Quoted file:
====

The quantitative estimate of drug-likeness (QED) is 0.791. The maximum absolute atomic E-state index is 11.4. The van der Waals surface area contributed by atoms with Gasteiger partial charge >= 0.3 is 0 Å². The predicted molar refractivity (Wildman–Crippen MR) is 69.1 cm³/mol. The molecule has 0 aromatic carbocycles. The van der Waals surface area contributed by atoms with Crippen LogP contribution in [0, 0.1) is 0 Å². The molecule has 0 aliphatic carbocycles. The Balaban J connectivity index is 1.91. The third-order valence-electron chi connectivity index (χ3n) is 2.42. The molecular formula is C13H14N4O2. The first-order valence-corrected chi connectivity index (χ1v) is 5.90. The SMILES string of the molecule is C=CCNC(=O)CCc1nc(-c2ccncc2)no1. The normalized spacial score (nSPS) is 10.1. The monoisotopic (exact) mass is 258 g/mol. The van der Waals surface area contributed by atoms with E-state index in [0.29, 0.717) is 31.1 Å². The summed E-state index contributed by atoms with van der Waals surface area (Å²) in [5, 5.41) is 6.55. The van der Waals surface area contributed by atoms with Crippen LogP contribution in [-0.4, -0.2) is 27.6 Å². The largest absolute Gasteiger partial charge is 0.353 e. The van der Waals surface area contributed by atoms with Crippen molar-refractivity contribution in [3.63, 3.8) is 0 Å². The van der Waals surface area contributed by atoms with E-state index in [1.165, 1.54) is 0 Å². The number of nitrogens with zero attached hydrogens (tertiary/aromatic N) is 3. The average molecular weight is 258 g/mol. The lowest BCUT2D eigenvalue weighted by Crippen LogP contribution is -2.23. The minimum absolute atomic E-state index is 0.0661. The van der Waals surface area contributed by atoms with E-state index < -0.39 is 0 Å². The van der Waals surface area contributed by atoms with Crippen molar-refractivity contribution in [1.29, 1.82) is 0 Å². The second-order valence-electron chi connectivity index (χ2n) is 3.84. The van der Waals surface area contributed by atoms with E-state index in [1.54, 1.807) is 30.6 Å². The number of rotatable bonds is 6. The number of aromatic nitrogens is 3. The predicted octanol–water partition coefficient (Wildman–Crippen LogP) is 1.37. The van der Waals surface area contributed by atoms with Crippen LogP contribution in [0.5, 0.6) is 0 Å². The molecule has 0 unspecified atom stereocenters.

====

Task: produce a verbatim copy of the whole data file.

The quantitative estimate of drug-likeness (QED) is 0.791. The maximum absolute atomic E-state index is 11.4. The van der Waals surface area contributed by atoms with Gasteiger partial charge >= 0.3 is 0 Å². The predicted molar refractivity (Wildman–Crippen MR) is 69.1 cm³/mol. The molecule has 0 aromatic carbocycles. The van der Waals surface area contributed by atoms with Crippen LogP contribution in [0, 0.1) is 0 Å². The molecule has 0 aliphatic carbocycles. The Balaban J connectivity index is 1.91. The third-order valence-electron chi connectivity index (χ3n) is 2.42. The molecular formula is C13H14N4O2. The first-order valence-corrected chi connectivity index (χ1v) is 5.90. The SMILES string of the molecule is C=CCNC(=O)CCc1nc(-c2ccncc2)no1. The normalized spacial score (nSPS) is 10.1. The monoisotopic (exact) mass is 258 g/mol. The van der Waals surface area contributed by atoms with E-state index in [0.29, 0.717) is 31.1 Å². The summed E-state index contributed by atoms with van der Waals surface area (Å²) in [5, 5.41) is 6.55. The van der Waals surface area contributed by atoms with Crippen LogP contribution in [-0.4, -0.2) is 27.6 Å². The largest absolute Gasteiger partial charge is 0.353 e. The van der Waals surface area contributed by atoms with Crippen molar-refractivity contribution in [3.63, 3.8) is 0 Å². The van der Waals surface area contributed by atoms with E-state index in [1.165, 1.54) is 0 Å². The number of nitrogens with zero attached hydrogens (tertiary/aromatic N) is 3. The average molecular weight is 258 g/mol. The lowest BCUT2D eigenvalue weighted by Crippen LogP contribution is -2.23. The minimum absolute atomic E-state index is 0.0661. The van der Waals surface area contributed by atoms with E-state index < -0.39 is 0 Å². The van der Waals surface area contributed by atoms with Crippen molar-refractivity contribution in [1.29, 1.82) is 0 Å². The second-order valence-electron chi connectivity index (χ2n) is 3.84. The van der Waals surface area contributed by atoms with E-state index in [1.54, 1.807) is 30.6 Å². The number of rotatable bonds is 6. The number of aromatic nitrogens is 3. The predicted octanol–water partition coefficient (Wildman–Crippen LogP) is 1.37. The van der Waals surface area contributed by atoms with Crippen LogP contribution in [0.5, 0.6) is 0 Å². The molecule has 0 unspecified atom stereocenters.